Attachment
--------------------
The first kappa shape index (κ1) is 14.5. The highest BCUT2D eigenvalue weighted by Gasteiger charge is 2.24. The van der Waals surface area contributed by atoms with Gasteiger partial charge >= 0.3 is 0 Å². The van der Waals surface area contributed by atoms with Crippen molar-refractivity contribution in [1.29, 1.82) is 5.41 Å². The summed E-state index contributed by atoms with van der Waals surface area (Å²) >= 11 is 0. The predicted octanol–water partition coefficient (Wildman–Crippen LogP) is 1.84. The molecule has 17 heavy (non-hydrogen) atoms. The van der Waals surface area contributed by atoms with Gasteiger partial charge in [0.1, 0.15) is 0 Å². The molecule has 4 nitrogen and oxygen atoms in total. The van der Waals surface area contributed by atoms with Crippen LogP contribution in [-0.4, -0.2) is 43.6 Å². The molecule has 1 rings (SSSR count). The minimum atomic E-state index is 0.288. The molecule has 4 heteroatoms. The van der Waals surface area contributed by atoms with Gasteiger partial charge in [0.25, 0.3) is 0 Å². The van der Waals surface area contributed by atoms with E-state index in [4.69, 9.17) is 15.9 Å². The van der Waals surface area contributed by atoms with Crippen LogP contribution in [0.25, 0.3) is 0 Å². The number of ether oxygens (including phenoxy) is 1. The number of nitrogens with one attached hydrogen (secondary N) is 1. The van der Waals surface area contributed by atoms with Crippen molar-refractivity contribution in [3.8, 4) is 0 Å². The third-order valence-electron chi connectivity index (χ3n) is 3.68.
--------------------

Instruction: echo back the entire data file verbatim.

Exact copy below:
The first kappa shape index (κ1) is 14.5. The highest BCUT2D eigenvalue weighted by Gasteiger charge is 2.24. The van der Waals surface area contributed by atoms with Gasteiger partial charge >= 0.3 is 0 Å². The van der Waals surface area contributed by atoms with Crippen molar-refractivity contribution in [1.29, 1.82) is 5.41 Å². The summed E-state index contributed by atoms with van der Waals surface area (Å²) >= 11 is 0. The predicted octanol–water partition coefficient (Wildman–Crippen LogP) is 1.84. The molecule has 17 heavy (non-hydrogen) atoms. The van der Waals surface area contributed by atoms with Gasteiger partial charge in [0.1, 0.15) is 0 Å². The molecule has 4 nitrogen and oxygen atoms in total. The van der Waals surface area contributed by atoms with Crippen LogP contribution in [-0.4, -0.2) is 43.6 Å². The molecule has 1 rings (SSSR count). The minimum atomic E-state index is 0.288. The molecule has 4 heteroatoms. The van der Waals surface area contributed by atoms with Gasteiger partial charge in [0.25, 0.3) is 0 Å². The van der Waals surface area contributed by atoms with E-state index in [4.69, 9.17) is 15.9 Å². The van der Waals surface area contributed by atoms with Crippen LogP contribution in [0.25, 0.3) is 0 Å². The number of ether oxygens (including phenoxy) is 1. The number of nitrogens with one attached hydrogen (secondary N) is 1. The van der Waals surface area contributed by atoms with Crippen molar-refractivity contribution in [3.8, 4) is 0 Å². The third-order valence-electron chi connectivity index (χ3n) is 3.68.